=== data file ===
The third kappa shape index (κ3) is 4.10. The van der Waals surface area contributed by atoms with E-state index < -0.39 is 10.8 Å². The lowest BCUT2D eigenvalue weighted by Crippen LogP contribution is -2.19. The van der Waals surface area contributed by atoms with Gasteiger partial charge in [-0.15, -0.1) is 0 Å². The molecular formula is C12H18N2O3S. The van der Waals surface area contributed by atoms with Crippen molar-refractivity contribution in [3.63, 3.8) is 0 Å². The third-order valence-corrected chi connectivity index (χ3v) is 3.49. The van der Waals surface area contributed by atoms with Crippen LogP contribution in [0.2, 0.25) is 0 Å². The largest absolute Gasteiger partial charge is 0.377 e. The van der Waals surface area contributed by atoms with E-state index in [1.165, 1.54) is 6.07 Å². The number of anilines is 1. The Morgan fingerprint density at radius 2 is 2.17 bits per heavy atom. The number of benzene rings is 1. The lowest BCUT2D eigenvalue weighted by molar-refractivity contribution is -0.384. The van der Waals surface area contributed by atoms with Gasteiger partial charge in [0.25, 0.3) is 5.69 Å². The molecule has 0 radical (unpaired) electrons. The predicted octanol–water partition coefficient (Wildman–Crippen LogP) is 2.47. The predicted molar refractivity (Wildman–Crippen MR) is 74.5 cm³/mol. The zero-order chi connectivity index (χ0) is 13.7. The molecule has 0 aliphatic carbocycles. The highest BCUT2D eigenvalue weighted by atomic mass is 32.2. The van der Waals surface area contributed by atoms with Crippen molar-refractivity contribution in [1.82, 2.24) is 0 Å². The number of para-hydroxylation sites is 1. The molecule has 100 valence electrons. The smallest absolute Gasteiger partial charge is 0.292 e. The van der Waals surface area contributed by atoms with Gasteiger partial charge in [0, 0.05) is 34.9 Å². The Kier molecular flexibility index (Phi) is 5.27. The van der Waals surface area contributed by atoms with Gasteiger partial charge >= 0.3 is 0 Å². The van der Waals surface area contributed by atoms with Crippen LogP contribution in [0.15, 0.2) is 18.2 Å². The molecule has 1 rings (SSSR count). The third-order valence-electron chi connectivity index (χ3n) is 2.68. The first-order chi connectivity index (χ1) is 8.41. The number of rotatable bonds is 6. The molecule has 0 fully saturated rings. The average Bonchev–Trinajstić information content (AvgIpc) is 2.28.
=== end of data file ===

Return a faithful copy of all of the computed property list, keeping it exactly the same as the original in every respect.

The third kappa shape index (κ3) is 4.10. The van der Waals surface area contributed by atoms with E-state index < -0.39 is 10.8 Å². The lowest BCUT2D eigenvalue weighted by Crippen LogP contribution is -2.19. The van der Waals surface area contributed by atoms with Gasteiger partial charge in [-0.15, -0.1) is 0 Å². The molecular formula is C12H18N2O3S. The van der Waals surface area contributed by atoms with Crippen molar-refractivity contribution in [3.63, 3.8) is 0 Å². The third-order valence-corrected chi connectivity index (χ3v) is 3.49. The van der Waals surface area contributed by atoms with Crippen LogP contribution in [0.2, 0.25) is 0 Å². The largest absolute Gasteiger partial charge is 0.377 e. The van der Waals surface area contributed by atoms with E-state index in [1.165, 1.54) is 6.07 Å². The number of anilines is 1. The Morgan fingerprint density at radius 2 is 2.17 bits per heavy atom. The number of benzene rings is 1. The lowest BCUT2D eigenvalue weighted by molar-refractivity contribution is -0.384. The van der Waals surface area contributed by atoms with Gasteiger partial charge in [0.25, 0.3) is 5.69 Å². The molecule has 0 radical (unpaired) electrons. The predicted octanol–water partition coefficient (Wildman–Crippen LogP) is 2.47. The predicted molar refractivity (Wildman–Crippen MR) is 74.5 cm³/mol. The zero-order chi connectivity index (χ0) is 13.7. The molecule has 0 aliphatic carbocycles. The highest BCUT2D eigenvalue weighted by atomic mass is 32.2. The van der Waals surface area contributed by atoms with Crippen molar-refractivity contribution in [1.82, 2.24) is 0 Å². The number of para-hydroxylation sites is 1. The molecule has 100 valence electrons. The smallest absolute Gasteiger partial charge is 0.292 e. The van der Waals surface area contributed by atoms with Gasteiger partial charge in [0, 0.05) is 34.9 Å². The Kier molecular flexibility index (Phi) is 5.27. The van der Waals surface area contributed by atoms with Gasteiger partial charge >= 0.3 is 0 Å². The van der Waals surface area contributed by atoms with Crippen LogP contribution in [0.15, 0.2) is 18.2 Å². The molecule has 1 rings (SSSR count). The third-order valence-electron chi connectivity index (χ3n) is 2.68. The first-order chi connectivity index (χ1) is 8.41. The number of rotatable bonds is 6. The molecule has 0 fully saturated rings. The average Bonchev–Trinajstić information content (AvgIpc) is 2.28.